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Valley Perspective

While Cable Profits, the Viewers Suffer

Assembly measure seeks to use state law to enhance competition and protect consumers from abusive industry practices.

March 22, 1998|JACK SCOTT | Assemblyman Jack Scott, a Democrat, represents portions of the San Fernando and San Gabriel valleys

In 1996, the cable industry went before Congress and asked it to rewrite radio and television law for the first time in 62 years. Promising both increased competition and improved quality, the industry pushed for reforms that gave it more control to set prices.

Unfortunately, deregulation has failed to promote the competition that the cable industry promised. Cable still owns 87% of the subscription market in the United States. Moreover, the biggest cable providers, Tele-Communications Inc. (TCI), Time Warner, Continental and Comcast, continue to strengthen their grip on cable markets. Since enactment of the 1996 Telecommunications Act, these four providers have increased their market share from 55% to 61%.

Furthermore, this new era of deregulation has been a financial windfall for the cable giants. The share values for TCI, the country's largest cable television company, have more than doubled since the beginning of 1997, and Time Warner's have risen by 60% in the same period.

Industrywide, revenues for cable providers have increased from $4.7 billion in 1995 to a record high of $6.77 billion at the end of 1996, all at the expense of cable television consumers.

At the same time that cable companies have profited handsomely, cable television viewers have suffered. Consumers continue to face increasing costs just to maintain the same old cable service.

Cable rates shot up at more than four times the rate of inflation in California in the first six months after passage of the Telecommunications Act, according to the Federal Communications Commission (FCC). Even more troubling, rates for basic service subscribers rose by 14%, nearly seven times the rate of inflation during the first 12 months of deregulation. And there appears to be no end to the cable industries' insatiable appetite for ever-greater profits.

In January, FCC Chairman William E. Kennard warned that cable rates would continue to rise because the competition envisioned by Congress "is not here and its not imminent."

It is clear that despite the promise of the Telecommunications Act, the cable monopolies are solidifying their hold on consumers because of artificial impediments to competition secured by the powerful cable lobby. For instance, federal law prohibits competing satellite companies from carrying local television stations, placing them at a distinct disadvantage. Ironically, this prohibition has enabled the cable industry to portray satellite services as "inconvenient."

To date, Congress and the FCC have been reluctant to rein in the cable industry. While federal officials continue to sit on their hands, California's 6.5 million cable subscribers remain at the mercy of the cable industry.

Although the states are preempted by federal law in most areas of cable industry regulation, there are still avenues for state governments to break down some barriers to competition and protect consumers from abusive practices. To this end I have joined with many of California's leading consumer advocates and senior citizens organizations to introduce the Cable Television Consumer Protection Act of 1998. This comprehensive measure would enhance competition and protect consumers by:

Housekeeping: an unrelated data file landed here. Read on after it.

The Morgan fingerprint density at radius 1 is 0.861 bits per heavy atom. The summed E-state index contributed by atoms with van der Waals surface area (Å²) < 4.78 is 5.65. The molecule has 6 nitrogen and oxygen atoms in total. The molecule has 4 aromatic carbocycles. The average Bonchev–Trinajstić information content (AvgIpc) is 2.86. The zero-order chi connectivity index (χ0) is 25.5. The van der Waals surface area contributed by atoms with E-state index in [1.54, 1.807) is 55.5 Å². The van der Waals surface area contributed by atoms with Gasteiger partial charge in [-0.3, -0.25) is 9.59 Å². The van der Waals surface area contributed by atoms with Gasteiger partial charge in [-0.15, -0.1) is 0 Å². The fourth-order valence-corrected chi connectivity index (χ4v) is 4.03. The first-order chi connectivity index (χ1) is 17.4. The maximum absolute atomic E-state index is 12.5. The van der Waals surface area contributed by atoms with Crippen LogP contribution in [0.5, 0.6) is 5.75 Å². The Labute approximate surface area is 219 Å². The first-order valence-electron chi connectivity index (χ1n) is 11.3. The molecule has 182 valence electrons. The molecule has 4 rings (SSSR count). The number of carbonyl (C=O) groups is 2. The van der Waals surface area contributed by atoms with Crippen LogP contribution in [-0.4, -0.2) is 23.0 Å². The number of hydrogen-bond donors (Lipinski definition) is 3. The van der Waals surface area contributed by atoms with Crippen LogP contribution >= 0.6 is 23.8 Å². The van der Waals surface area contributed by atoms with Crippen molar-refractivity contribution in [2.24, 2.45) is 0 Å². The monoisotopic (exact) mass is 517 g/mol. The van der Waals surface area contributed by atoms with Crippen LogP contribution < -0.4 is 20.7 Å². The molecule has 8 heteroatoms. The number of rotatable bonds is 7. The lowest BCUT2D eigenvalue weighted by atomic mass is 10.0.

* Opening up competition by limiting franchise agreements to no more than five years, requiring a more open bid process, including mandatory public hearings.

* Assisting local governments in negotiating with the cable industry by providing a checklist and potential guidelines.

* Opening up multi-residential dwellings, such as apartment complexes, to competition by clearly establishing that the property owner owned inside common wiring. This would enable the landlord and / or tenants to seek service from competing entities, such as Direct TV or satellite providers.

* Requiring truth in advertising by forcing cable companies to disclose to consumers their least expensive, or "basic," tier and by prohibiting cable providers from initiating any service without first obtaining written authorization from the consumer and fully disclosing the nature and price of service.

* Requiring that any charge outside FCC jurisdiction, such as universal coverage charges, be approved by the Public Utilities Commission before being assessed.

* Cap late charges at $2.30 for the first month a bill was delinquent.

Although this bill represents a modest step toward reforming the cable industry, it sends a loud message. And the message has been clearly heard. The day that AB 1893 was introduced, industry lobbyists descended on the state Capitol to make their opposition known.

Make no mistake, the California Cable Television Assn. is a powerful force in Sacramento. During the first six months of last year the industry spent more money lobbying in California than any other interest group, with the exception of oil.

The sad reality is that no one lawmaker is a threat to the well-heeled cable industry. Reform will only occur when public outrage reaches a high enough pitch to drown out the pressure from industry lobbyists and prompt other legislators join this crusade for fairer cable rates.

Now is the time for the voice of California consumers to be heard.

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